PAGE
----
Doesn't that suggest a sign of weakness though? Why would people "cop out" if using the motion controls truly was the better way to play it? If these new controls really are the big deal they're being promoted as then it shouldn't matter. People will pick the new controls because they're supposedly more exciting, more inviting, and more fun. Supposedly people are to be naturally attracted to them. I think not including the old scheme shows a lack of a confidence in the new control scheme, like they have to avoid people making direct comparisons between the old and the new. A really great new control scheme should be so good that direct comparisons should be welcome because the new one is just going to cream the old one.

The thing is the "cop out" is still there, it's just that people have to buy a different version to cop out. I'd argue that's worse because someone who doesn't want to try the new controls won't because they'll buy a version that doesn't offer them. If one version had both control schemes then even the skeptics would probably try the motion control method just because it's there and they're curious. But with this they either have to take the plunge or play it safe.



this coming from someone who has stated multiple times that if nintendo decides to include optional GC controls into its games then it is sending the message that Wii controls might not be as revolutionary as they claim to be. which is it ian?

wanderingAugust 30, 2006

Quote

However, it's 4:44am on my clock and I'm in the process of waiting to die.
Might as well do something futile as opposed to nothing, it's the essence of humanity.

Go run around town naked. Right now.

IceColdAugust 30, 2006

Quote

Based on my brief time playing them and/or from what I've read, Pikmin 2, Star Fox Assualt and Metroid Prime 2 all pale in comparison to their originals.
How dare you say that Pikmin 2 paled when compared to it's predecessor?! It was basically a perfect sequel; the essence of the first game was intact, but there were lots more features and some minor flaws from the first game were corrected. Overall, it was just much better.. Metroid Prime 2 was also just as good as the first one, although it didn't, of course, have the same impression and impact as MP, which was the first 3D Metroid game. Technically, though, it was improved over Metroid Prime. And, in regards to Assault, are you talking about Adventures as its original? Because Adventures was terrible; it wasn't even close to a StarFox game. Assault was a better game if you think of what the StarFox franchise is supposed to represent..

Quote

Originally posted by: wandering
Quote

However, it's 4:44am on my clock and I'm in the process of waiting to die.
Might as well do something futile as opposed to nothing, it's the essence of humanity.

Go run around town naked. Right now.


And take pictures. lots of pictures.

~Carmine M. Red
Kairon@aol.com

TrueNerdAugust 30, 2006

I certainly have not combed through all 75 posts in this thread, but I fail to see the hullabaloo about all of this nonsense.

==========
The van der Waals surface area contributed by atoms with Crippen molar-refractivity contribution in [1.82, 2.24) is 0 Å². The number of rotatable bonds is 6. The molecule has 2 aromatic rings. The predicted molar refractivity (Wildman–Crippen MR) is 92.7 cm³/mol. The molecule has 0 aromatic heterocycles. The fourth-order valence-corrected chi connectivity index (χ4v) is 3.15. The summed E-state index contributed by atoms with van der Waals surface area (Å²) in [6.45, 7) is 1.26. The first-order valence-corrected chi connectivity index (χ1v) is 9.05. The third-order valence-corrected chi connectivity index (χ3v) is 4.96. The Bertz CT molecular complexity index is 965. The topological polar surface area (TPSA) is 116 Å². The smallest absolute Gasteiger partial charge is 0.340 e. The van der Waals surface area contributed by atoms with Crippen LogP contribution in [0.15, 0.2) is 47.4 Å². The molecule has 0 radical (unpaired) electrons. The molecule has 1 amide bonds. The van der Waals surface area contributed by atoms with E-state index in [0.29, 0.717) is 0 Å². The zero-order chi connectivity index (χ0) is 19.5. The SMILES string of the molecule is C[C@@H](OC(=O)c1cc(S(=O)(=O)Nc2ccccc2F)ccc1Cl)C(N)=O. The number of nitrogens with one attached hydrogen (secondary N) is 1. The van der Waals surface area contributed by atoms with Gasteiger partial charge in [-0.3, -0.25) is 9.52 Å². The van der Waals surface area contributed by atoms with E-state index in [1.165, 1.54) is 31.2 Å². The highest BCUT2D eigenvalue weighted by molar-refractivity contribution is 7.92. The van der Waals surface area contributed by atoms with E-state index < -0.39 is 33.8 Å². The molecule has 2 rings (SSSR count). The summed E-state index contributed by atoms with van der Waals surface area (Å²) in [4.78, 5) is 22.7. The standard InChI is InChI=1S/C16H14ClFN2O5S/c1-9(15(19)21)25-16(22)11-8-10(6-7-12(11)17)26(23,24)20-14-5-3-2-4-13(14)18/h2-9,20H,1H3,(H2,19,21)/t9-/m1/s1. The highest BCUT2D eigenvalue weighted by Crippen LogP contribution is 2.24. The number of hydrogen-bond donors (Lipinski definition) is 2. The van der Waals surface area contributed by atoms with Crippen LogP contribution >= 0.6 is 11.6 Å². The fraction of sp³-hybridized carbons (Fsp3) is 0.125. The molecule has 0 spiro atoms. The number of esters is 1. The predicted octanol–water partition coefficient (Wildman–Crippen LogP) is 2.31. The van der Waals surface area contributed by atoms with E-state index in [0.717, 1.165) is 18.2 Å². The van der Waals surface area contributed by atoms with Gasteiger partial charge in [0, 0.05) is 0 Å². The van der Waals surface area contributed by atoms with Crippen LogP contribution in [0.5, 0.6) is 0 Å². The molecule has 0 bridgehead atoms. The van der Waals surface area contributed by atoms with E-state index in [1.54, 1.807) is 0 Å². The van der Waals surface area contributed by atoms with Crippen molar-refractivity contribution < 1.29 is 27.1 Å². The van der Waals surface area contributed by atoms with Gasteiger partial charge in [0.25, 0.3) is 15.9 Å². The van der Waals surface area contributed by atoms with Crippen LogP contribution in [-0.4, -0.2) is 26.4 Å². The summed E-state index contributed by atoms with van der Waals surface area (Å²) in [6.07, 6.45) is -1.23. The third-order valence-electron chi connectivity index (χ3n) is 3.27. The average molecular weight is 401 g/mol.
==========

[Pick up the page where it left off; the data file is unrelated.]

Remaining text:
The Wii version is the wild card here, obviously. I think worst case scenario is that the new controls fail to enhance the game, but the experience will not be ruined. Unless the Wii changes it's name to CD-i, Zelda will not be a broken game on the Wii.

Let's break it down.

What sounds better: Swinging the sword by swiping a controller or hitting a button?
What sounds better: Pulling off a spin attack by shaking a controller or holding down a button and releasing it?
What sounds better: Aiming your bow and arrow by pointing a controller or by moving an analog stick?

Clearly we all have an idea of what we think will be better and obviously there are other differences between the two versions, but the point remains:

Does either choice really sound that bad? And sound so bad that they will ruin a game in a franchise with an unblemished record?

I don't think it does.

I'm getting the Wii version for those reasons and because I'm pretty damn curious, but mostly because I am confident that the "bad" version of this game will still be better then just about every other game ever.

eljefeAugust 31, 2006

As an impartial observer, since I'm buying neither the GC nor Wii edition of TP, I think this debate is rather silly. That being said, the individuals who are upset that they won't be able to buy TP:Wii and have the GC-controls as an option are basically asking for two game for the price of one. Which is fine, anyone who wouldn't want more for their money is stupid. But think, are there unnavoidable reasons why Nintendo has polarized the Zelda fanbase?

What if, contrary to their PR-speak, TP:Wii is SO DRASTICALLY CUSTOMIZED for the nunchaku controls of Wii that it is UNPLAYABLE WITH THE GAMECUBE controller?

That is a crazy hypothesis...I hope its true just for the sake of having rad new controls for ALL Wii games (even ones I'm not going to purchase).


More likely they are polarizing fans just to see who has complete trust in Wii. In that respect this is no different than the NO HD debate (that applies to Hi-Def and Hard Drive).

Basically, Nintendo keeps forcing people to answer "Will you gamble with us?" For each issue it seems the same people have the same answer.

doubt vs trust
fear vs courage

did I over-analize that? yes, indeed..

KDR_11kAugust 31, 2006

I hope they did so much stuff that requires the new controller that the Wii version wouldn't be playable on the GC controller. At very least they'll change balancing so the faster aiming for ranged weapons won't make the game too easy.

Ian SaneAugust 31, 2006